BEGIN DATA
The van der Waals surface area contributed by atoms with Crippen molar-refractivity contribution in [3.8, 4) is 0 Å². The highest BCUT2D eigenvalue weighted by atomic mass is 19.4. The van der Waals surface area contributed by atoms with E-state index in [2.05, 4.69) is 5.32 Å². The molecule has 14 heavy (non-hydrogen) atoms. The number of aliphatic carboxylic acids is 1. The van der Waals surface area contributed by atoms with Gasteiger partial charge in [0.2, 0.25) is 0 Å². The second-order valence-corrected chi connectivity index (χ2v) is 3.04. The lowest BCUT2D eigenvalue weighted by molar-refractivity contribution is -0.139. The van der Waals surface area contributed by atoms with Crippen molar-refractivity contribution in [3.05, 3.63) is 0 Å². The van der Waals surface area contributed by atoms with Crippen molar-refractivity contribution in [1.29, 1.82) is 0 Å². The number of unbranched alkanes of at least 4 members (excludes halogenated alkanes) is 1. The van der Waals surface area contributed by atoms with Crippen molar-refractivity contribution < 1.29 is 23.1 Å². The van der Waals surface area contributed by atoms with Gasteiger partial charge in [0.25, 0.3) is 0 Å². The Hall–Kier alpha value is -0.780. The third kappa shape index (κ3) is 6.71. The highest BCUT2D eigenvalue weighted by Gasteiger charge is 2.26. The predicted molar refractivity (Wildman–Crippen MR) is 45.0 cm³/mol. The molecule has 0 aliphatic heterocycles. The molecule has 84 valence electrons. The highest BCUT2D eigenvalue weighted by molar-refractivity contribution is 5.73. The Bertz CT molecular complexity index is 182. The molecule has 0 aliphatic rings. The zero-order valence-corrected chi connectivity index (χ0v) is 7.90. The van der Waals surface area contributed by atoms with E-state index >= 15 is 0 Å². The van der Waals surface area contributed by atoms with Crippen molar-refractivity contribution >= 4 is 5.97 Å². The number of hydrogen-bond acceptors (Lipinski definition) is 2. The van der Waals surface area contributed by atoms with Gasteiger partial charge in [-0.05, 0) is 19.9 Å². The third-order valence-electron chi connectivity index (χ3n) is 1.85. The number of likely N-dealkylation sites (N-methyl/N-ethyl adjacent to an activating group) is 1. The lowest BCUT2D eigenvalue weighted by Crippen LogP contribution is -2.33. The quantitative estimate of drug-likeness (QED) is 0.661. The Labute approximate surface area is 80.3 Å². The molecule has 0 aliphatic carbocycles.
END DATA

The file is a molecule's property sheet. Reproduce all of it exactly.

The van der Waals surface area contributed by atoms with Crippen molar-refractivity contribution in [3.8, 4) is 0 Å². The highest BCUT2D eigenvalue weighted by atomic mass is 19.4. The van der Waals surface area contributed by atoms with E-state index in [2.05, 4.69) is 5.32 Å². The molecule has 14 heavy (non-hydrogen) atoms. The number of aliphatic carboxylic acids is 1. The van der Waals surface area contributed by atoms with Gasteiger partial charge in [0.2, 0.25) is 0 Å². The second-order valence-corrected chi connectivity index (χ2v) is 3.04. The lowest BCUT2D eigenvalue weighted by molar-refractivity contribution is -0.139. The van der Waals surface area contributed by atoms with Crippen molar-refractivity contribution in [3.05, 3.63) is 0 Å². The van der Waals surface area contributed by atoms with Crippen molar-refractivity contribution in [1.29, 1.82) is 0 Å². The number of unbranched alkanes of at least 4 members (excludes halogenated alkanes) is 1. The van der Waals surface area contributed by atoms with Crippen molar-refractivity contribution < 1.29 is 23.1 Å². The van der Waals surface area contributed by atoms with Gasteiger partial charge in [0.25, 0.3) is 0 Å². The Hall–Kier alpha value is -0.780. The third kappa shape index (κ3) is 6.71. The highest BCUT2D eigenvalue weighted by Gasteiger charge is 2.26. The predicted molar refractivity (Wildman–Crippen MR) is 45.0 cm³/mol. The molecule has 0 aliphatic heterocycles. The molecule has 84 valence electrons. The highest BCUT2D eigenvalue weighted by molar-refractivity contribution is 5.73. The Bertz CT molecular complexity index is 182. The molecule has 0 aliphatic rings. The zero-order valence-corrected chi connectivity index (χ0v) is 7.90. The van der Waals surface area contributed by atoms with E-state index >= 15 is 0 Å². The van der Waals surface area contributed by atoms with Crippen molar-refractivity contribution >= 4 is 5.97 Å². The number of hydrogen-bond acceptors (Lipinski definition) is 2. The van der Waals surface area contributed by atoms with Gasteiger partial charge in [-0.05, 0) is 19.9 Å². The third-order valence-electron chi connectivity index (χ3n) is 1.85. The number of likely N-dealkylation sites (N-methyl/N-ethyl adjacent to an activating group) is 1. The lowest BCUT2D eigenvalue weighted by Crippen LogP contribution is -2.33. The quantitative estimate of drug-likeness (QED) is 0.661. The Labute approximate surface area is 80.3 Å². The molecule has 0 aliphatic carbocycles.